This hospital was in the palace of the Sheikh of Mohammerah in Basra. It had  rooms off the main hall which were used as wards. It also had large adjoining hut extensions which had been solidly built to resist the heat. The roofs were thick and sun proof and the wards had electric lights and fans. It was one of the better hospitals.

 He was invalided to India from here on 14 July 1917 where he stayed for several months.

Several of the soldiers in Mesopotamia suffered from diphtheria and a programme of vaccination was carried out. On 13 September 1918 William whilst still in India was admitted to the Stationary Hospital in Bangalore with suspected diphtheria. He had follicular tonsillitis, a sore throat, headache, fever and was generally indisposed. A swab was taken and it was found to be negative for the disease. He was therefore transferred to throat ward in Bangalore where he stayed until 2 October 1918. He was given potassium permanganate and potassium chloride gargles.

He left India on 26 November 1918 arriving in Salonika (now Thessaloniki) in northern Greece on 18 December 1918.

 He had an attack of malaria in February 1919. During the time of his army service he had four attacks of malaria.

He contracted dysentery and was admitted to 43rd General Hospital in Salonika on 21 April 1919. He embarked to England on 8 May 1919 and was admitted to the Reading War Hospital on 19 May 1919. He remained there until 4 July 1919. When he was admitted it was stated that he was free from infection. He was there to convalesce .

When he was examined in June 1919 it was recorded that he had lost 6 pounds in weight over a period of 3 weeks and weighed 9 stones 2 pounds. He had recovered well and could now walk five miles. He was however slightly debilitated and it was thought he would be for 3 months. Whether this was a result of the dysentery or the malaria it is not stated.  He was a given a pension for 26 weeks.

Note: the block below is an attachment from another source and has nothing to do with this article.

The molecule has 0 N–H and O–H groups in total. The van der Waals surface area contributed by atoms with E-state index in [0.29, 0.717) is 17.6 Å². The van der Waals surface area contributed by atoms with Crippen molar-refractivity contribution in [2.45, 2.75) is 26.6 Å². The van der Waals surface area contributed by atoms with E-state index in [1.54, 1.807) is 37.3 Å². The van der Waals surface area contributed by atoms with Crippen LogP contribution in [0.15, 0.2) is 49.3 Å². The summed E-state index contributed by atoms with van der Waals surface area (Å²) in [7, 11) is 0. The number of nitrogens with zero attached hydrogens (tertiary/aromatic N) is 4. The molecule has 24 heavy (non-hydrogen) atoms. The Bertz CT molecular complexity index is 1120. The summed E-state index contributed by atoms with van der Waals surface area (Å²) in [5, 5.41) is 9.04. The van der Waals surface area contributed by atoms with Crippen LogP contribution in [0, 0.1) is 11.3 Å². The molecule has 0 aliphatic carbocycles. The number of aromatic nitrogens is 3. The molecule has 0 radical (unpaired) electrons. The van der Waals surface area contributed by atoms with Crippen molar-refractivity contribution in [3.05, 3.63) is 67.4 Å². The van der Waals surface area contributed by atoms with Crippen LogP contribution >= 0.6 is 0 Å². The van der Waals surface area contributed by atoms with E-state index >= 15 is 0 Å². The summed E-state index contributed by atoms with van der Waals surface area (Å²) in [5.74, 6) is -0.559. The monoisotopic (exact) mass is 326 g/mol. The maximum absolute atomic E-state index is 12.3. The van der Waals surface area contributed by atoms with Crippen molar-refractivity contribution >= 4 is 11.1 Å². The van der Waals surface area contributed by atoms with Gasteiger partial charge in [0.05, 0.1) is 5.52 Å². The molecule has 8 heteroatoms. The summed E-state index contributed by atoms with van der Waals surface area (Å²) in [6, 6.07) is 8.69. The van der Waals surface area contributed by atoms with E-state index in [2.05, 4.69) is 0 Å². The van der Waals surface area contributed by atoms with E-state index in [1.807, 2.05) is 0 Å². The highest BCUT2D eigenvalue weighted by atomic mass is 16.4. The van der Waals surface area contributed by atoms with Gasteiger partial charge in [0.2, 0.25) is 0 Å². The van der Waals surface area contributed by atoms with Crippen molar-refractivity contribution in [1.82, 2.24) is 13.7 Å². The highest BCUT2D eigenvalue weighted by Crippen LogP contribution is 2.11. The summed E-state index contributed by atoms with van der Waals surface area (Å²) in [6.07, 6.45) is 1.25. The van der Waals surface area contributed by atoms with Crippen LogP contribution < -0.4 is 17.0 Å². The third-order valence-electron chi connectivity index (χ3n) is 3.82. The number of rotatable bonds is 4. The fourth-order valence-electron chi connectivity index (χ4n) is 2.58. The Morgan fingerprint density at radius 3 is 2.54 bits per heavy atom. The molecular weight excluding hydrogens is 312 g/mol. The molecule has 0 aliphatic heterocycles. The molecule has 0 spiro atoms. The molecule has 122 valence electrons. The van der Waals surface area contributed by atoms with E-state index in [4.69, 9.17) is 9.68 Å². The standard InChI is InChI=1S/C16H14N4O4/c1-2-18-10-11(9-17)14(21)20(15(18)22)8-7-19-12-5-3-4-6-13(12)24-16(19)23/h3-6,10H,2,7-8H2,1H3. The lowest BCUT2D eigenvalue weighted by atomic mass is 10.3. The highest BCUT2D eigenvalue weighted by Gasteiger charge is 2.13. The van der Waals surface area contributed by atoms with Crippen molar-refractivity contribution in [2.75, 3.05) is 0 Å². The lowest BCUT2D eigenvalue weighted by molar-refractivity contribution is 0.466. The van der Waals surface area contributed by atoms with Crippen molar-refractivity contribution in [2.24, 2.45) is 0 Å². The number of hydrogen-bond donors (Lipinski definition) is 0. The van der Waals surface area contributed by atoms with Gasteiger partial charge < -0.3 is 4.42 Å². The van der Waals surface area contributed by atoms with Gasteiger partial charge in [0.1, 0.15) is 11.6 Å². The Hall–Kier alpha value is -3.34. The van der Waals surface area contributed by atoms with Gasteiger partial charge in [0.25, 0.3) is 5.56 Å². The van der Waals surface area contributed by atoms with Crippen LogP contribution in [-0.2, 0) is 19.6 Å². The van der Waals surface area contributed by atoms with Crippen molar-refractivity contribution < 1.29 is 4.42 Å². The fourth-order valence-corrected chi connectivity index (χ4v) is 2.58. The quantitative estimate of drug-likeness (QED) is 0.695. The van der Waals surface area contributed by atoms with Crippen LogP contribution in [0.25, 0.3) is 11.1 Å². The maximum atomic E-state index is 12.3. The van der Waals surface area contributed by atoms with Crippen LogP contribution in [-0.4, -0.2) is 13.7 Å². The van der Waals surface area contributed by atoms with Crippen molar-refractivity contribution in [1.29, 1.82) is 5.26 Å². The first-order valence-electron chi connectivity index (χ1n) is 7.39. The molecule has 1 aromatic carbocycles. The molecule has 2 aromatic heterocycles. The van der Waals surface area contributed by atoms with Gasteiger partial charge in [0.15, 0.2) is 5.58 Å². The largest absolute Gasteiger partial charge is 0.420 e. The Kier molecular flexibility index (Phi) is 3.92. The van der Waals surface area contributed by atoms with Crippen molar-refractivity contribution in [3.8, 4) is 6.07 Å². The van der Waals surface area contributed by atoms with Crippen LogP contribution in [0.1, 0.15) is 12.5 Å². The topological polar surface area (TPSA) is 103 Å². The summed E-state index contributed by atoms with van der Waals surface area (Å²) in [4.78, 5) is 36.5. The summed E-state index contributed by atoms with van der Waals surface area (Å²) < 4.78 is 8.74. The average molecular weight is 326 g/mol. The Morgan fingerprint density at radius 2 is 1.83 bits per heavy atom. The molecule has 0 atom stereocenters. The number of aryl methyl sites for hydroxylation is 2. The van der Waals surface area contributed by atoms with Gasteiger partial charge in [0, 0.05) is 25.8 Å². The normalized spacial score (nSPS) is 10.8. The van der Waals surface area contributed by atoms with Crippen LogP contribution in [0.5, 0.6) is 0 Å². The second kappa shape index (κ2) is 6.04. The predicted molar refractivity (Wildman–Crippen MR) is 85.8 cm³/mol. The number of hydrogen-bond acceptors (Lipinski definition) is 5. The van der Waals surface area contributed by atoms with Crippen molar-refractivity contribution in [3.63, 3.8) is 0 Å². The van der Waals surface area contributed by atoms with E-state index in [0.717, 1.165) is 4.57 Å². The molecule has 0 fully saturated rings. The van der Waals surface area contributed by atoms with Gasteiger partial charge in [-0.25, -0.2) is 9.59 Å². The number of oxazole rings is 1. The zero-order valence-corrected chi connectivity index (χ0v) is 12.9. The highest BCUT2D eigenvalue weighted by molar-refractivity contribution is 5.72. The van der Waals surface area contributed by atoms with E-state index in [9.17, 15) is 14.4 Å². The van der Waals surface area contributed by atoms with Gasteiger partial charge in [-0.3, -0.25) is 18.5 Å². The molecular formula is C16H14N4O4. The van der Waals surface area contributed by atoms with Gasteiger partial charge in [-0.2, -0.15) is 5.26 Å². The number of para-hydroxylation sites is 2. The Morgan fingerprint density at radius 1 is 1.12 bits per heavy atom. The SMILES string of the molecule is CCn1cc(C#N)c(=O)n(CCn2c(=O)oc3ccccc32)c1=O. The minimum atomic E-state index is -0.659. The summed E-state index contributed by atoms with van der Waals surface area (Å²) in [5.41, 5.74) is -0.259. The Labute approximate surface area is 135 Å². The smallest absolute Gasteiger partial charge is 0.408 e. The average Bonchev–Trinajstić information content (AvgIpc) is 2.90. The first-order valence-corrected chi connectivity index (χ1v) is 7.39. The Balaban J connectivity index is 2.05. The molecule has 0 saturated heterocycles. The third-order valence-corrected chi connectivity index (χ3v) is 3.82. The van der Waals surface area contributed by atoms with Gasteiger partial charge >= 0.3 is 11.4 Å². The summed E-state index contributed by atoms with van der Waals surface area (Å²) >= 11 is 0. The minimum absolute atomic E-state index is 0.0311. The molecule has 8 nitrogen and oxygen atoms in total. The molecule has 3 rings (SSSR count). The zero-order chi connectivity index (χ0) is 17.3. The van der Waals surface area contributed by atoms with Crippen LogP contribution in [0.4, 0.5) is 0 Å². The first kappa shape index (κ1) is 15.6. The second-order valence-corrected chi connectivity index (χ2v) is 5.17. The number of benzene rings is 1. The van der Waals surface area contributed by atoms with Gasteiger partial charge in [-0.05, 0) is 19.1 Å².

After the war he returned to live in Saxlingham Nethergate and worked as a gardener.

In December 1924 he married Lilian Maude Funnell in St. Mary’s Church, Saxlingham Nethergate. She was born in 1896 and was the daughter of George Funnell, the local baker. Her brother, Alfred Funnell was killed in the war and is remembered on this website. Their daughter Elizabeth J Scott was born at the end of 1925. Lilian died on 6 December 1925 in childbirth and is buried in Saxlingham Nethergate Churchyard.

William remarried in 1928. His wife was Hazel Audrey Agnes Buck, born 26 July 1899 and from Blofield. Their son, Clarence R Scott was born in 1931.

In 1939 William, his wife and the two children were living in the Street, Saxlingham Nethergate and he was working as a gardener.

Despite having suffered from multiple diseases including malaria, in his early life William lived to a ripe old age and died aged 95 years old in December 1989.

His wife died in January 1990 in Towcester, Northamptonshire .

 Acknowledgements

www.ancestry.co.uk

England & Wales, Birth, marriage, death index 1837-2005

UK Census Collection

British Army Medal Roll Index cards, 1914-1920

1939 Register- www.findmypast.co.uk

Norfolk Electoral Rolls-Southern Division Saxlingham Nethergate and Thorpe,  (Absent Voters Lists 1918-1920)

British Army Pension Records

Norfolk, Church of England Diocesan Baptismal Records, Saxlingham Nethergate

St Mary’s Church Saxlingham Marriage records (transcribed by Mary Muir)

The History of the Norfolk Regiment. Vol.II.  – F. Loraine Petre. Norwich: Jarrold and Son Ltd. The Empire Press

www.grandadswar.org.uk  Photographs and information about hospitals in Basra.

If anyone has any photographs or information about this person, please contact me. Email jan@janmfox.co.uk